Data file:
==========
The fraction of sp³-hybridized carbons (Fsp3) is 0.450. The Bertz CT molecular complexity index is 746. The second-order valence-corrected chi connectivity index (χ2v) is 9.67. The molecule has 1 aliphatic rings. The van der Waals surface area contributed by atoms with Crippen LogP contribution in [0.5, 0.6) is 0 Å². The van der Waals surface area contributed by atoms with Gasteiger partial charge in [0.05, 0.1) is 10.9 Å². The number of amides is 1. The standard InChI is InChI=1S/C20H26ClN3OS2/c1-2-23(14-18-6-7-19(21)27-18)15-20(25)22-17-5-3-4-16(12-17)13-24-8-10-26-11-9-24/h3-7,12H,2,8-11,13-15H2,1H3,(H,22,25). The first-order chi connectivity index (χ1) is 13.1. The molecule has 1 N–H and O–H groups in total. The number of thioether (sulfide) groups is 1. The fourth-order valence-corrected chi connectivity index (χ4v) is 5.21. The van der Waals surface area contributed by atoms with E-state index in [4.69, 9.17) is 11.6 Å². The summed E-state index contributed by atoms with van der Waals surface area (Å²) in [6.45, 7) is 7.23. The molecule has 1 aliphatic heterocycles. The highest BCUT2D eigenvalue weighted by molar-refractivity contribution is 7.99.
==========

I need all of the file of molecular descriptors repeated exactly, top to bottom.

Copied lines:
The fraction of sp³-hybridized carbons (Fsp3) is 0.450. The Bertz CT molecular complexity index is 746. The second-order valence-corrected chi connectivity index (χ2v) is 9.67. The molecule has 1 aliphatic rings. The van der Waals surface area contributed by atoms with Crippen LogP contribution in [0.5, 0.6) is 0 Å². The van der Waals surface area contributed by atoms with Gasteiger partial charge in [0.05, 0.1) is 10.9 Å². The number of amides is 1. The standard InChI is InChI=1S/C20H26ClN3OS2/c1-2-23(14-18-6-7-19(21)27-18)15-20(25)22-17-5-3-4-16(12-17)13-24-8-10-26-11-9-24/h3-7,12H,2,8-11,13-15H2,1H3,(H,22,25). The first-order chi connectivity index (χ1) is 13.1. The molecule has 1 N–H and O–H groups in total. The number of thioether (sulfide) groups is 1. The fourth-order valence-corrected chi connectivity index (χ4v) is 5.21. The van der Waals surface area contributed by atoms with E-state index in [4.69, 9.17) is 11.6 Å². The summed E-state index contributed by atoms with van der Waals surface area (Å²) in [6.45, 7) is 7.23. The molecule has 1 aliphatic heterocycles. The highest BCUT2D eigenvalue weighted by molar-refractivity contribution is 7.99.